Google places a heavy emphasis on high-quality content, but there are other factors that impact traffic. For example, we’ve found that Google Quick Answers drives about 3.5 percent of content performance.
As brands better understand their individual high-impact channels and can see how their different channels influence each other, they will be able to build a stronger marketing campaign to best attract the right consumers.
Understand Your Target Market And Audience Demand
Brands also need to have a solid understanding of the market. They need to know for whom they are writing and the types of content with which these consumers are likely to engage in the purchase funnel.
Targeting demand requires a deep understanding of your audience. Data-driven insights, gathered by using first- and third-party data sources, help identify topics and types of content that are likely to perform best.
Brands should be intimately familiar with their target audiences. They should know their pain points, their questions and their needs.
The content produced across all formats should be tailored specifically for this audience. Each brand will have to determine its market and the demand for different types of content.
Create, Optimize And Distribute The Content
Creating and developing content that is targeted, insightful and resonates with your audience takes planning and dedication. Understanding how search, social and content interact is essential for success.
Google’s emphasis on high-quality content means that focusing on user value is a must. But businesses should also be carefully mapping their content topics to personas and purchase funnels.
The content created should have a specific intention in terms of the target audience and where those personas are in their buying process. The topics and keywords should be chosen because of their relevance and importance to this chosen demographic.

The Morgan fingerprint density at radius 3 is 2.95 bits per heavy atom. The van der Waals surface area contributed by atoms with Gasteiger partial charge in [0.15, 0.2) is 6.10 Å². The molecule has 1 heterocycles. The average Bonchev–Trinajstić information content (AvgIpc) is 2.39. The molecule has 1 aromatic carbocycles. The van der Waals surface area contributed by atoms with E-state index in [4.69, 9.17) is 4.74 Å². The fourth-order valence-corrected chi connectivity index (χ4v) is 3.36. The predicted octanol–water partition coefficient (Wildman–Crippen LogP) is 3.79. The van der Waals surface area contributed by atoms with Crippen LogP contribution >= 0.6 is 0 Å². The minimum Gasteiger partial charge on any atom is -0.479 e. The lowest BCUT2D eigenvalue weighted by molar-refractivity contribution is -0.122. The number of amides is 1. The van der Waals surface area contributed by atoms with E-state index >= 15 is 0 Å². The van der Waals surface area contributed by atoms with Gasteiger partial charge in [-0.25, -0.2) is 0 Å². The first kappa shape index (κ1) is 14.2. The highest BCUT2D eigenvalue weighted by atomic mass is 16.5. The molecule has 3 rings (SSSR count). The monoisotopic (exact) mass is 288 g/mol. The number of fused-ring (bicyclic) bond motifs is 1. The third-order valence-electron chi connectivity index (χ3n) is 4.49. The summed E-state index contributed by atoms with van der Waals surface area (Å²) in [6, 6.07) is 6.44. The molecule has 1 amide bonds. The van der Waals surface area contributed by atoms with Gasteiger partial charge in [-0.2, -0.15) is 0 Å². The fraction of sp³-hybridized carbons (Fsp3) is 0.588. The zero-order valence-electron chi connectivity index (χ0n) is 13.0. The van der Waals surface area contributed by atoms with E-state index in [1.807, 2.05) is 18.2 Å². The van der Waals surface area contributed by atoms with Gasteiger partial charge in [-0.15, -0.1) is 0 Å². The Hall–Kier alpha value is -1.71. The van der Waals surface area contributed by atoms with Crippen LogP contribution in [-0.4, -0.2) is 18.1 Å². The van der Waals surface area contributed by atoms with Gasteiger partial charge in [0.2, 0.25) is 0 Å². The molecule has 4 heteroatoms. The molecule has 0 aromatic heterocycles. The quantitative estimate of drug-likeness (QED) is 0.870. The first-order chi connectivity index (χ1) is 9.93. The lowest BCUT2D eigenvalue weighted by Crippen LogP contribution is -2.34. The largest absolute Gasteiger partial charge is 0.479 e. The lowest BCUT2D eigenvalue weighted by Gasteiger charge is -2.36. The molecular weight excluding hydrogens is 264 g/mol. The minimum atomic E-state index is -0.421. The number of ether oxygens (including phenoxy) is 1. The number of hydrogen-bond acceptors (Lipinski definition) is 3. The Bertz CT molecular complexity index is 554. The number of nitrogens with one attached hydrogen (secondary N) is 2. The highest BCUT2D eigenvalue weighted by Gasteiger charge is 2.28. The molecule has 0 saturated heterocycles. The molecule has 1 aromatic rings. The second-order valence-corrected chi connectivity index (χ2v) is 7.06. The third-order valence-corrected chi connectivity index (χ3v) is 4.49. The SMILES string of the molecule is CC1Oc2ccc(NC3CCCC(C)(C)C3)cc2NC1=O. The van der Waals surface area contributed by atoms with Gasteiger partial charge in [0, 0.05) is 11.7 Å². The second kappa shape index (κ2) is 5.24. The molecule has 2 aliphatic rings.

Content should also be repurposed and integrated into multiple digital campaigns such as:
- Organic search
- Social media
- Speaking engagements and events
- White papers
- Display marketing
As content developers optimize their content for these different channels, it’s critical that they don’t neglect mobile optimization. The growth of mobile in the world of online marketing shouldn’t be underestimated.
As of 2015, searches from mobile devices have officially surpassed desktop searches. Failure to take these mobile users into account means that a brand is neglecting more than half of its potential audience.
Measure Results And Gauge Success
Even the most fantastic content serves little purpose if it cannot be found, consumed and measured. Companies should know intimately how their search, social and content strategies are coming together to impact their sales, conversion and revenue goals.
Finding the search, social and content marketing “sweet spot” fuels performance success.
A great example via iProspect and BrightEdge is shown below:
While measures of success vary by company and campaign, it’s vital that marketers determine which types of metrics matter most to them for content marketing. Some might choose to prioritize order value or revenue; others might place share of voice at the forefront.
Know the goals for the content, and then establish useful metrics and agreed-upon means of measuring them.
Digital content marketing has changed how customers interact with brands and has driven an evolution in how companies market their products and services. While content marketing is evolving, there is still a need for measurement models to mature.
The future of successful content marketing lies in the numbers — traffic, revenue and conversions.
Some opinions expressed in this article may be those of a guest author and not necessarily Marketing Land. Staff authors are listed here.